Watermark

Two Girls in India Would Be Alive Now if They’d Had a Bathroom

In India, “toilets before temples” is a safety issue for women and girls.

A protest against the gang rape of two teenage girls, in New Delhi, India (AP Photo/Altaf Qadri, file)

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Homebuilders in the United States are counting on a clientele that is feeling prosperous. According to the Wall Street Journal, the percentage of supersized homes in the U.S. is on the rise, with 44 percent of American homes built last year featuring four or more bedrooms. The kind of people who can afford to buy new construction want other kinds of privacy, as well. A third of new builds in the U.S. also feature at least three bathrooms. That’s the most since the Census started keeping tabs on that bathroom category way back in 1987.

Meanwhile, in the economically booming nation of India, 48 percent of people don’t have any bathroom in their homes at all and are forced to defecate in the open. In villages, the figure is 65 percent, according to the World Health Organization.

This isn’t merely a matter of decorum or personal squeamishness. It isn’t even, entirely, a matter of sanitation (although that is certainly of vital importance).

For the 300 million Indian women who must go outside to relieve themselves, it is an immediate matter of personal safety. Of life and death.

Two weeks ago, two teenage girls in a rural part of the state of Uttar Pradesh left their homes to use a nearby field as a toilet. While men are not constrained by personal safety when defecating outside, it is the custom for women to do so at night, for reasons of modesty. But that means they are often harassed and brutalized by men under the cover of darkness.

In this case, the young cousins, 14 and 16 years old, were attacked by a gang of men, raped and hanged from a tree. While caste conflicts are suspected to have played a role in the gruesome crime, the girls would not have been exposed to the threat if they had simply had bathrooms in their homes.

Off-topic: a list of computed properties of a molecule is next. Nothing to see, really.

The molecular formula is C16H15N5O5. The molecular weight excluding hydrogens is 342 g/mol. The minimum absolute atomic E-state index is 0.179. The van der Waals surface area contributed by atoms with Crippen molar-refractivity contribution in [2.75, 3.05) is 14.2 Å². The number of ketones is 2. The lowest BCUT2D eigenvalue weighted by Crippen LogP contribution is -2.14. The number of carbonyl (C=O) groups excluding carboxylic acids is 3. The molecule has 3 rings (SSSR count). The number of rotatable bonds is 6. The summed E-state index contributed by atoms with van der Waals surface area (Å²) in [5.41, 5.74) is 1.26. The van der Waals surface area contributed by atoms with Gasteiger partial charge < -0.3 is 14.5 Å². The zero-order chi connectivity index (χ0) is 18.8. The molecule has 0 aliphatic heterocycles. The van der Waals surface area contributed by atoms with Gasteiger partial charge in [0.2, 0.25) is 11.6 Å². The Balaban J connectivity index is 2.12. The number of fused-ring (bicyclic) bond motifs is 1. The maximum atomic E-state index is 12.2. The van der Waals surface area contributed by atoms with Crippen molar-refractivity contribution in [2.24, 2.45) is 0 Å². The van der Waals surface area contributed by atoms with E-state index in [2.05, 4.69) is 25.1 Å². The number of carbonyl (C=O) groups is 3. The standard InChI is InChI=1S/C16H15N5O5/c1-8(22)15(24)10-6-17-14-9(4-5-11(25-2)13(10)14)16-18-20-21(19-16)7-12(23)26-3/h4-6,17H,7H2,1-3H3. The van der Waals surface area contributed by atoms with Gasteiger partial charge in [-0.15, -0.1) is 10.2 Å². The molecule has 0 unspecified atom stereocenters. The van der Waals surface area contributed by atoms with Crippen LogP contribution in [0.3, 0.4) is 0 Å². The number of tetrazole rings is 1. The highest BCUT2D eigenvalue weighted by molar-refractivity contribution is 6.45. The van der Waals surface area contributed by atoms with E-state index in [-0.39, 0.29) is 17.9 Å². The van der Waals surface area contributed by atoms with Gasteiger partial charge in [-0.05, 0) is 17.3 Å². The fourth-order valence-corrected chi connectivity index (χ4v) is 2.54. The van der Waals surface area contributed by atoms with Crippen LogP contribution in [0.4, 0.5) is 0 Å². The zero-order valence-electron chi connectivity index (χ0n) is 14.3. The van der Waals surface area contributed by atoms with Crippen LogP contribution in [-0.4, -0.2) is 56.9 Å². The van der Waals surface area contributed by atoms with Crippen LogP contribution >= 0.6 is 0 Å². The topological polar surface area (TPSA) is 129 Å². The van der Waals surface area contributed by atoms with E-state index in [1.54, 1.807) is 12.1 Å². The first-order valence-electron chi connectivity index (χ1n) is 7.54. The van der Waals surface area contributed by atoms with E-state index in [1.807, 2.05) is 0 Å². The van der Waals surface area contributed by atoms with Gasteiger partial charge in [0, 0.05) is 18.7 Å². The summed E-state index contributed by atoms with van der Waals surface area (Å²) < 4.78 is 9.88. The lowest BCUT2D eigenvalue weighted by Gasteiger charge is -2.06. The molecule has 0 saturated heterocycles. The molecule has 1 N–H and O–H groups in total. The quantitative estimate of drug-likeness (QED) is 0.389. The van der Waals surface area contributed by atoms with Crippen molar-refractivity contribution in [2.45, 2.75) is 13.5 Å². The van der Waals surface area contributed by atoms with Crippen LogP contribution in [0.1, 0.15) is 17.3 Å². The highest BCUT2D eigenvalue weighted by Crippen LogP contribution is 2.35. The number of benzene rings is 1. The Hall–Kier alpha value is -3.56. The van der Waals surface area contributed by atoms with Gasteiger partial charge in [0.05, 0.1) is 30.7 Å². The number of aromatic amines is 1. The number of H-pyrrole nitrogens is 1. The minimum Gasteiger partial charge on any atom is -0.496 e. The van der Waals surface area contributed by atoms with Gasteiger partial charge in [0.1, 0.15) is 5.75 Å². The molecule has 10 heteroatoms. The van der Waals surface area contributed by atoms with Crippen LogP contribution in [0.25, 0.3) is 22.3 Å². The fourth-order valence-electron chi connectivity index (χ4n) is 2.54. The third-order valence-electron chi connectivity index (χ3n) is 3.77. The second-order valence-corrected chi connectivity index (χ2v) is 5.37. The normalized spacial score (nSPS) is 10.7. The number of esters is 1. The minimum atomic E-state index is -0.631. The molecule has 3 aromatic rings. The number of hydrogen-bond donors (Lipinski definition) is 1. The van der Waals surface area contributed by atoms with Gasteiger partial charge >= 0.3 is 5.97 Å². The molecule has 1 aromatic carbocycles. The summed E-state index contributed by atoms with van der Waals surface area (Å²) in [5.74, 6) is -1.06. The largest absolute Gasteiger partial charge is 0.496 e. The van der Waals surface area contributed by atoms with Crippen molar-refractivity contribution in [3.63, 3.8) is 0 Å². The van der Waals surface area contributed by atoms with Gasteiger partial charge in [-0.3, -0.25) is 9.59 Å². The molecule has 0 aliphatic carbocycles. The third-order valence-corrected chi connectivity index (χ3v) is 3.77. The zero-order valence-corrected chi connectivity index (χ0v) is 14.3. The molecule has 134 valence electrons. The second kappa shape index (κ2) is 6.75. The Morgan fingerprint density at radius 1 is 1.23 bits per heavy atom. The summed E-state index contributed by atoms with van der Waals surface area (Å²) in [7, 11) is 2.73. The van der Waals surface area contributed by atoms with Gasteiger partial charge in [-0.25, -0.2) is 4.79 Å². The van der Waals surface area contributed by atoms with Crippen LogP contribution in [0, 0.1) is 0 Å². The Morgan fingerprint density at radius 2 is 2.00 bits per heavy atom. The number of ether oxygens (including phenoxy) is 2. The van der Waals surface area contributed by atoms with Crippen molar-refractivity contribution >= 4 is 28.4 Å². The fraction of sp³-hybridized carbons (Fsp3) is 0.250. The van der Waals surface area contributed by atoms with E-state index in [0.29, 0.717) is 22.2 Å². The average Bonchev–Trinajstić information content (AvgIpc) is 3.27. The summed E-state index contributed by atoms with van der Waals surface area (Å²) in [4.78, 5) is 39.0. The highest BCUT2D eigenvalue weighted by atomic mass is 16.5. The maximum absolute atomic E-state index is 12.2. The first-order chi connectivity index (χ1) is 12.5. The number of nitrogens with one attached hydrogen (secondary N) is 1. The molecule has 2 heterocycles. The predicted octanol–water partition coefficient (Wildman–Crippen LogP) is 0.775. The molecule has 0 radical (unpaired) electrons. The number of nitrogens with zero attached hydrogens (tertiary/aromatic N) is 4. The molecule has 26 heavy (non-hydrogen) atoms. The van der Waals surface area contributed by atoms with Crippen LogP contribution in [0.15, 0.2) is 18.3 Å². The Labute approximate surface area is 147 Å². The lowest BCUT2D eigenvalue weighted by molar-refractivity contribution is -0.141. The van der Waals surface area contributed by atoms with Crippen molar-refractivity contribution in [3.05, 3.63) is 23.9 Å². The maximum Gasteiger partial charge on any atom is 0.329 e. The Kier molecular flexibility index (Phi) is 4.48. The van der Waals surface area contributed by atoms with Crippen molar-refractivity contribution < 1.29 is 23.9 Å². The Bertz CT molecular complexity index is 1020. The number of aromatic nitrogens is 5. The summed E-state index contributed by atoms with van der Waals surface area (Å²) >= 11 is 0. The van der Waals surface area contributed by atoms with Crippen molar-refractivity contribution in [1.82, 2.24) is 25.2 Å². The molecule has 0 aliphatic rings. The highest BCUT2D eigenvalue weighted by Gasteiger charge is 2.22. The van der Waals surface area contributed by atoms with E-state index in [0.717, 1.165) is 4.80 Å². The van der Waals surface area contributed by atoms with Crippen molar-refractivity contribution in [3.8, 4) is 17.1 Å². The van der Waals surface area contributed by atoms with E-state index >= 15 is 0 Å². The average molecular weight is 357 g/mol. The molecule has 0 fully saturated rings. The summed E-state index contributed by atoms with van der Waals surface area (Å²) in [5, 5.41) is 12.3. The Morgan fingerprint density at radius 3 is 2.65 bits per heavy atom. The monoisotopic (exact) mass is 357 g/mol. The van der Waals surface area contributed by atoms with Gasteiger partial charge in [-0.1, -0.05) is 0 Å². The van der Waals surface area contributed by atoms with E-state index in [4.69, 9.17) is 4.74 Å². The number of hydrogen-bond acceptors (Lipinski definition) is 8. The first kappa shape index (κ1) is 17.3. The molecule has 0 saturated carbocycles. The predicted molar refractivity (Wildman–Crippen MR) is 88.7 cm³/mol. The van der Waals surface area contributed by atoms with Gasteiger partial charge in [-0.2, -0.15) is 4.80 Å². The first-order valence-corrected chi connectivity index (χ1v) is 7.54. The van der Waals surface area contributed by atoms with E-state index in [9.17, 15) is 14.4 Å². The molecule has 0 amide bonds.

Researchers have begun to study the problem of sanitation and women’s safety in recent years. A 2011 report funded by Sanitation and Hygiene Applied Research for Equity looked at the wretched conditions in Delhi and documented the fear and shame women felt when defecating and urinating outside. “At night we have to go to the gutters and we feel afraid,” one woman said. In the impoverished state of Bihar, an estimated 85 percent of homes are without indoor plumbing, and numerous instances of women being raped when they go outside to relieve themselves have been documented. One police official estimated that 400 women were raped in 2012 simply because they had to leave their homes to use the bathroom.

Numerous education and public health campaigns have been mounted in India to make public defecation unacceptable. This somewhat extraordinary new animated UNICEF video, “Poo Party,” is part of a big PSA drive called Poo2Loo. The state of Haryana in northern India used marriage as an incentive in a campaign a couple of years back called “No Toilet, No Bride.” The slogan was “I won’t allow my daughter to marry into a home with no toilets.”

The lack of adequate sanitation facilities affects girls’ education as well. According to the New York Times, dropout rates for girls are far higher at schools without sex-separated bathroom facilities — and only four in 10 government schools have such facilities.

“This vicious, horrifying attack illustrates too vividly the risks that girls and women take when they don’t have a safe, private place to relieve themselves,” Barbara Frost, chief executive of WaterAid, told the BBC. “Ending open defecation is an urgent priority that needs to be addressed, for the benefit of women and girls who live in poverty and without access to privacy and a decent toilet.”

India’s newly elected prime minister Narendra Modi promised “toilets before temples” in his election campaign. Previous such vows have gone unfulfilled, with money dedicated to better facilities lost in the sewer of corruption. The women of India are waiting.

Watermark is made possible with the support of the Surdna Foundation.

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Sarah Goodyear has written about cities for a variety of publications, including CityLab, Grist and Streetsblog. She lives in Brooklyn.

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Tags: healthcarecrimepublic safetyindiatrash

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